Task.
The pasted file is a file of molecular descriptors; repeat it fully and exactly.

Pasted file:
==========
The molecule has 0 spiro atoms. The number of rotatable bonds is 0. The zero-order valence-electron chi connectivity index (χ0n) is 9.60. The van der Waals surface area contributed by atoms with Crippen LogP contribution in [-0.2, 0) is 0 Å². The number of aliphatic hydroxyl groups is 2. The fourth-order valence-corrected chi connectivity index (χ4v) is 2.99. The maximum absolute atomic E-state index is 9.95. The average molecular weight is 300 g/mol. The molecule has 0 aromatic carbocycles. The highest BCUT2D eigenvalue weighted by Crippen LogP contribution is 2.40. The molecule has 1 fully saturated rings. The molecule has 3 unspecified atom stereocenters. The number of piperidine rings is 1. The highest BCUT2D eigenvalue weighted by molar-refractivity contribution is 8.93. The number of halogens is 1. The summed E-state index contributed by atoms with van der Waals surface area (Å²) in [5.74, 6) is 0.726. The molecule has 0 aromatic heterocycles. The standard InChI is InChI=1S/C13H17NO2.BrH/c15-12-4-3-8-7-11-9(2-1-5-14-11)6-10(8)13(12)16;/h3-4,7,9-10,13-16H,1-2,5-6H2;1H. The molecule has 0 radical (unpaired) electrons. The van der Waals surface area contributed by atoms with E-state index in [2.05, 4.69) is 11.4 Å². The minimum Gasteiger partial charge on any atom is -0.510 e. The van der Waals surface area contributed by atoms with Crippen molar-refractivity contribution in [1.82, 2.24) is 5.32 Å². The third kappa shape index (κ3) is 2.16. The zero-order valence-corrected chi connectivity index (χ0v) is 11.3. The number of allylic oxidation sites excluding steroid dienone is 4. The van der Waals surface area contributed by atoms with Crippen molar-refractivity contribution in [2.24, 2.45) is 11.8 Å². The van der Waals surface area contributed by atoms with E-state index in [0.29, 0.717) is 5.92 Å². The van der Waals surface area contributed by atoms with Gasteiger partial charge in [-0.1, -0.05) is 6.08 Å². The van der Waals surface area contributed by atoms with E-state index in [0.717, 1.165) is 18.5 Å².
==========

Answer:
The molecule has 0 spiro atoms. The number of rotatable bonds is 0. The zero-order valence-electron chi connectivity index (χ0n) is 9.60. The van der Waals surface area contributed by atoms with Crippen LogP contribution in [-0.2, 0) is 0 Å². The number of aliphatic hydroxyl groups is 2. The fourth-order valence-corrected chi connectivity index (χ4v) is 2.99. The maximum absolute atomic E-state index is 9.95. The average molecular weight is 300 g/mol. The molecule has 0 aromatic carbocycles. The highest BCUT2D eigenvalue weighted by Crippen LogP contribution is 2.40. The molecule has 1 fully saturated rings. The molecule has 3 unspecified atom stereocenters. The number of piperidine rings is 1. The highest BCUT2D eigenvalue weighted by molar-refractivity contribution is 8.93. The number of halogens is 1. The summed E-state index contributed by atoms with van der Waals surface area (Å²) in [5.74, 6) is 0.726. The molecule has 0 aromatic heterocycles. The standard InChI is InChI=1S/C13H17NO2.BrH/c15-12-4-3-8-7-11-9(2-1-5-14-11)6-10(8)13(12)16;/h3-4,7,9-10,13-16H,1-2,5-6H2;1H. The molecule has 0 radical (unpaired) electrons. The van der Waals surface area contributed by atoms with E-state index in [2.05, 4.69) is 11.4 Å². The minimum Gasteiger partial charge on any atom is -0.510 e. The van der Waals surface area contributed by atoms with Crippen molar-refractivity contribution in [1.82, 2.24) is 5.32 Å². The third kappa shape index (κ3) is 2.16. The zero-order valence-corrected chi connectivity index (χ0v) is 11.3. The number of allylic oxidation sites excluding steroid dienone is 4. The van der Waals surface area contributed by atoms with Crippen molar-refractivity contribution in [2.24, 2.45) is 11.8 Å². The van der Waals surface area contributed by atoms with E-state index in [0.29, 0.717) is 5.92 Å². The van der Waals surface area contributed by atoms with Gasteiger partial charge in [-0.1, -0.05) is 6.08 Å². The van der Waals surface area contributed by atoms with E-state index in [0.717, 1.165) is 18.5 Å².